It is — and should always be — very moving when the president and first lady show public grief at a mournful recognition of young lives lost, especially when those lives are taken in or around public schools, at moments of particular innocence.
The Newtown, Conn., massacre claimed 20 children; they were recently joined in endless silence by just one. At 15, Hadiya Pendleton of Chicago had been a good student, a dreamer and a member of a marching band from a school called King College Prep. But then, on Jan. 29, a gangbanger shot into a group of kids and killed her. He was not held back by her having performed in Washington at events surrounding President Barack Obama’s second inaugural.
Being just a mile from the Windy City home of the president did not save Pendleton; nor did being an innocent teenager (one who had appeared in an anti-gang public-service ad, sounding very radiantly optimistic) do much for her in the face of a fatal lead slug that came flying her way. Boom, splat, fall. Rushed to the hospital, pronounced dead. Over. Warm shortly before, soon cold forever.
Of course, something must be done about all of this violence, which the president spoke of in a passionate conclusion to his State of the Union address. Very good, but there is more we have to face and handle. There is a problem just as serious as the murder of children, whether in cities or suburbs. It is the problem of intellectual genocide that largely defines our public schools.
As with guns, the numbers are staggering but much, much larger. Intellectual genocide is so thorough a problem that even the energy giant Exxon Mobil — in a naked bid for positive publicity that might sop up the disaster remembered in the Gulf — runs ads about improving our education as part of its “Let’s Solve This” campaign. The problem that needs to be solved? America having fallen into the middle of the pack in education compared with its peers around the world. China and India are leaving us in the dust, covered with the footprints of better-prepared runners.
Though many snicker about New Jersey Gov. Chris Christie’s weight being a huge obstacle to his presidential nomination, the Obama administration could learn some things from his battle with the Garden State’s powerful teachers unions.
Back in 2011, Christie told ABC News’ Diane Sawyer exactly how he felt about a labor group that put its own interests before those of children: “I believe the teachers in New Jersey in the main are wonderful public servants that care deeply. But their union, their union [leaders] are a group of political thugs.” It was a smart and accurate move to separate the teachers from those who speak for them, and so often make obnoxious demands that put students behind the interest of union leadership power.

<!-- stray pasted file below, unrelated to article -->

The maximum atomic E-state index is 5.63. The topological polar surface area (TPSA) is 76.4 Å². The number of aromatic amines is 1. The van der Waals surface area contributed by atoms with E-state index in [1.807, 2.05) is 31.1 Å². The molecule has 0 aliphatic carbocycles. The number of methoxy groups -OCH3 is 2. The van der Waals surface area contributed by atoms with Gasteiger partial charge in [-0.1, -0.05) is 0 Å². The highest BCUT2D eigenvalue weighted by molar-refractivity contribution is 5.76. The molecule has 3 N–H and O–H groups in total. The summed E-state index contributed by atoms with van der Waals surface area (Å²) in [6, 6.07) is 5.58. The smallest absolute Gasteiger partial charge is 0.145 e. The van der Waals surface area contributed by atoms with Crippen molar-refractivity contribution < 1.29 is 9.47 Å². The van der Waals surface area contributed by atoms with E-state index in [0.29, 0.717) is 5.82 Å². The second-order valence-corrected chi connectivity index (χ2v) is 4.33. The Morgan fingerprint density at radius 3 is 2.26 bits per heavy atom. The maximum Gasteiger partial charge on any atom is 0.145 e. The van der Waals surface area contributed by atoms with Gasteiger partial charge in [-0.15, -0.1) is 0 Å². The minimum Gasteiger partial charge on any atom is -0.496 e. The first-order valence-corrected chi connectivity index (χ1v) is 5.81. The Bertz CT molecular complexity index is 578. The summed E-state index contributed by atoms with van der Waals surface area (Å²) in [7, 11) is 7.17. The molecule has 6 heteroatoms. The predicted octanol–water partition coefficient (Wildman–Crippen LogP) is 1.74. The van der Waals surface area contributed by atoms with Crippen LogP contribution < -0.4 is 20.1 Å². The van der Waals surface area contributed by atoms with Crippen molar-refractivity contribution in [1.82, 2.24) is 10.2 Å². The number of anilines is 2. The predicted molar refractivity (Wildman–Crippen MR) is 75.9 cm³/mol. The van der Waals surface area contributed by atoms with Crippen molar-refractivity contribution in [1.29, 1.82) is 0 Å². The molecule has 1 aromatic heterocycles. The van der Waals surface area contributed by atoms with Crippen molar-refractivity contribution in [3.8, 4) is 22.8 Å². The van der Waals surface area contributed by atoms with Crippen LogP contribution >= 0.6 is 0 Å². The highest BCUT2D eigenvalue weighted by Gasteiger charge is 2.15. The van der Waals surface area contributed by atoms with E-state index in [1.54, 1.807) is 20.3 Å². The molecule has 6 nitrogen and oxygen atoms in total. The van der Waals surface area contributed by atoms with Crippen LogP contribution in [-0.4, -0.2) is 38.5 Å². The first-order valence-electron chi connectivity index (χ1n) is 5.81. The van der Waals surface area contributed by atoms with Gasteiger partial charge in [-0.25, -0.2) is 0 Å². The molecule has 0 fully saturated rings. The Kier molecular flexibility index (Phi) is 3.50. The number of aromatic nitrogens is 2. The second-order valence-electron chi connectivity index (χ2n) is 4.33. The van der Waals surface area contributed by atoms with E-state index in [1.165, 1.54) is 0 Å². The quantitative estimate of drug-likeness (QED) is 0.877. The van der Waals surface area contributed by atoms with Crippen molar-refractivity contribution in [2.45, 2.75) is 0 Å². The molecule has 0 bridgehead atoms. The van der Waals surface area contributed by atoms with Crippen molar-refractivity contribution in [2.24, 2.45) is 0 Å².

Now, Obama and his education secretary, Arne Duncan, have had some successes, like the Race to the Top program, which gives funding to states that use data to increase accountability and give more power to parents by opening more charter schools. And across the nation, states are using more rigorous means to evaluate teachers, no longer content to hand out raises for seniority alone.
Christie just happens to be the most vociferous opponent of the intellectual genocide that Condoleezza Rice once called “the civil-rights struggle of our day.” She knows what she is talking about, having ascended from segregated Birmingham, Ala., to Stanford University — and from there to become one of George W. Bush’s closest foreign-policy advisers. But this civil-rights movement is beyond color, with our public schools failing to do more than a mediocre job when assigned to increase the skills of students, across all lines of division.
Ignorance remains the deadliest force of all. But there are, sure enough, bright lights of hope in the very same communities that are often plagued by gun violence. I have long written about — and will continue to write about — the Harlem Educational Activities Fund, which helps so-called kids of color get to college and stay there until they graduate.
Praise also is due to Eva Moskowitz, whose Success Academy network has expanded out from Harlem to offer opportunities to ever more children around New York — even as she meets with opposition from misguided supporters of the teachers union, like the NAACP.
Guns, schools — these are not easy battles to fight. But we must fight them. For the children of Newtown. For Hadiya Pendleton. We need to step up.
Stanley Crouch can be reached by email at firstname.lastname@example.org.